“Yes! The answer is twenty-three.” The teacher shoved the paper at her. “Now, go sit down and finish the rest.”
Once she was seated again, Georgeanne looked at the second problem on the page. She studied the three bundles, carefully counted each stick, then wrote down twenty-one.
As soon as the dismissal bell rang, Georgeanne grabbed the new purple poncho her grandmother had knitted for her and practically ran all the way home. When she entered the back door, she noticed the pink petit fours on the blue and white marbled counter. The kitchen was small, the yellow and red wallpaper peeling loose in places, but the room was Georgeanne’s favorite. It smelled of nice comfortable things like cakes and bread, Pine-Sol and Ivory Liquid.
The silver service sat on the tea cart, and she was just about to call out to her grandmother when she heard a man’s voice coming from the parlor. Since that particular room was off limits to anyone except really important company, Georgeanne walked quietly down the hall toward the front of the house.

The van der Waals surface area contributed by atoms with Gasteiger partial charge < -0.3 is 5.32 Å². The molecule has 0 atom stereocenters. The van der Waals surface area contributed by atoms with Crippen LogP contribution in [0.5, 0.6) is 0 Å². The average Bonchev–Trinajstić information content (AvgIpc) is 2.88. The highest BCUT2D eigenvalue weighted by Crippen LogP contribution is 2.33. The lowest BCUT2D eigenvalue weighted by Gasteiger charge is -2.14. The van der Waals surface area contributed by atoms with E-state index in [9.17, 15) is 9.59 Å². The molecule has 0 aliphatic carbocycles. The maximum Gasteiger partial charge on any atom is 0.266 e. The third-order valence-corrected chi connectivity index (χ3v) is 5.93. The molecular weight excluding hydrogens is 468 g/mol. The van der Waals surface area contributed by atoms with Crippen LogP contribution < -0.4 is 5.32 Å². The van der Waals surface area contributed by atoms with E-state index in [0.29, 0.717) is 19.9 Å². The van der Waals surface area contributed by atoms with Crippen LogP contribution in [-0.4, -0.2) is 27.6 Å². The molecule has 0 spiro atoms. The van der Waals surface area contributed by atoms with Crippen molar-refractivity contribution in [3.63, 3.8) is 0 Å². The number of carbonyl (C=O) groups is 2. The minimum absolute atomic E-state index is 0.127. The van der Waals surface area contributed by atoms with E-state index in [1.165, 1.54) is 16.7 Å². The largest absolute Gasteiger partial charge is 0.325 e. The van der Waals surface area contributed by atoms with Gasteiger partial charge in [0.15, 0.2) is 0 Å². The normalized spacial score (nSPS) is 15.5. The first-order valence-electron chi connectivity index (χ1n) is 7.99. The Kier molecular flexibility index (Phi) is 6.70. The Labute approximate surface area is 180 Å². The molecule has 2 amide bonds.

“Your granddaughter doesn’t seem to grasp abstract concepts at all. She reverses words or simply can’t think of the word she wants to use. For example, when shown a picture of a doorknob, she called it ‘that thing I turn to get into the house.’ Yet at the same time, she accurately identified an escalator, pickax, and most of the fifty states,” explained the man Georgeanne recognized as the doctor with the big ears who’d given her those dumb tests the week before. She stopped just short of the doorway and listened. “The good news is, she did score very high on comprehension,” he continued. “Which means she understands what she reads.”
“How can that be?” her grandmother asked. “She uses a doorknob every day, and as far as I know, has never even touched a pickax. How can she mix her words around, yet understand what she reads?”